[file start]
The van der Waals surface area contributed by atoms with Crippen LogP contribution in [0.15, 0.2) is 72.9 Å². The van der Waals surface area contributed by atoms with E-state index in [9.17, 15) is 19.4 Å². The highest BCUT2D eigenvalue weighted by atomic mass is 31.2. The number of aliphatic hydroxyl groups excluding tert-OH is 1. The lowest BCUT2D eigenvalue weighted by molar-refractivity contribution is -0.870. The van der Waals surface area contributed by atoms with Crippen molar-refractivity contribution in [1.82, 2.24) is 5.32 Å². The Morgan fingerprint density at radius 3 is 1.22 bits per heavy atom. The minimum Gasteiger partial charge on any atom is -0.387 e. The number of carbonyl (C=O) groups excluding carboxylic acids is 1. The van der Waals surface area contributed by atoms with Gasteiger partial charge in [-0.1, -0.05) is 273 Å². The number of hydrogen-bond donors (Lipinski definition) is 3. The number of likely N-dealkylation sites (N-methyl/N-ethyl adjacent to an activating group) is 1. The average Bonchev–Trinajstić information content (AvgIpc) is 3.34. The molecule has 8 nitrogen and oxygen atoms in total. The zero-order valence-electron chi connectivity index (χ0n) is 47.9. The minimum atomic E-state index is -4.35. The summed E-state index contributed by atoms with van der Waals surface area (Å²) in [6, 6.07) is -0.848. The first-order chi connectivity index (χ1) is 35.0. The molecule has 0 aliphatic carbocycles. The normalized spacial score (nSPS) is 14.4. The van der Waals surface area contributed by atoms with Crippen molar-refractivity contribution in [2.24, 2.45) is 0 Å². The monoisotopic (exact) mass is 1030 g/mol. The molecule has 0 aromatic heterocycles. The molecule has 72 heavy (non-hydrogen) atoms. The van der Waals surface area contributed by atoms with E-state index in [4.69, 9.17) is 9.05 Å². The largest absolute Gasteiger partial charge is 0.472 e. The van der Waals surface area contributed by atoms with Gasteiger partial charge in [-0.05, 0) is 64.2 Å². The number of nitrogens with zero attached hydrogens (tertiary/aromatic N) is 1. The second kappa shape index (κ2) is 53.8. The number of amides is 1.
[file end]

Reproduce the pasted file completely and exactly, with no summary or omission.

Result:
The van der Waals surface area contributed by atoms with Crippen LogP contribution in [0.15, 0.2) is 72.9 Å². The van der Waals surface area contributed by atoms with E-state index in [9.17, 15) is 19.4 Å². The highest BCUT2D eigenvalue weighted by atomic mass is 31.2. The number of aliphatic hydroxyl groups excluding tert-OH is 1. The lowest BCUT2D eigenvalue weighted by molar-refractivity contribution is -0.870. The van der Waals surface area contributed by atoms with Crippen molar-refractivity contribution in [1.82, 2.24) is 5.32 Å². The Morgan fingerprint density at radius 3 is 1.22 bits per heavy atom. The minimum Gasteiger partial charge on any atom is -0.387 e. The number of carbonyl (C=O) groups excluding carboxylic acids is 1. The van der Waals surface area contributed by atoms with Gasteiger partial charge in [-0.1, -0.05) is 273 Å². The number of hydrogen-bond donors (Lipinski definition) is 3. The number of likely N-dealkylation sites (N-methyl/N-ethyl adjacent to an activating group) is 1. The average Bonchev–Trinajstić information content (AvgIpc) is 3.34. The molecule has 8 nitrogen and oxygen atoms in total. The zero-order valence-electron chi connectivity index (χ0n) is 47.9. The minimum atomic E-state index is -4.35. The summed E-state index contributed by atoms with van der Waals surface area (Å²) in [6, 6.07) is -0.848. The first-order chi connectivity index (χ1) is 35.0. The molecule has 0 aliphatic carbocycles. The normalized spacial score (nSPS) is 14.4. The van der Waals surface area contributed by atoms with Crippen molar-refractivity contribution in [2.24, 2.45) is 0 Å². The monoisotopic (exact) mass is 1030 g/mol. The molecule has 0 aromatic heterocycles. The molecule has 72 heavy (non-hydrogen) atoms. The van der Waals surface area contributed by atoms with E-state index in [4.69, 9.17) is 9.05 Å². The largest absolute Gasteiger partial charge is 0.472 e. The van der Waals surface area contributed by atoms with Gasteiger partial charge in [-0.05, 0) is 64.2 Å². The number of nitrogens with zero attached hydrogens (tertiary/aromatic N) is 1. The second kappa shape index (κ2) is 53.8. The number of amides is 1.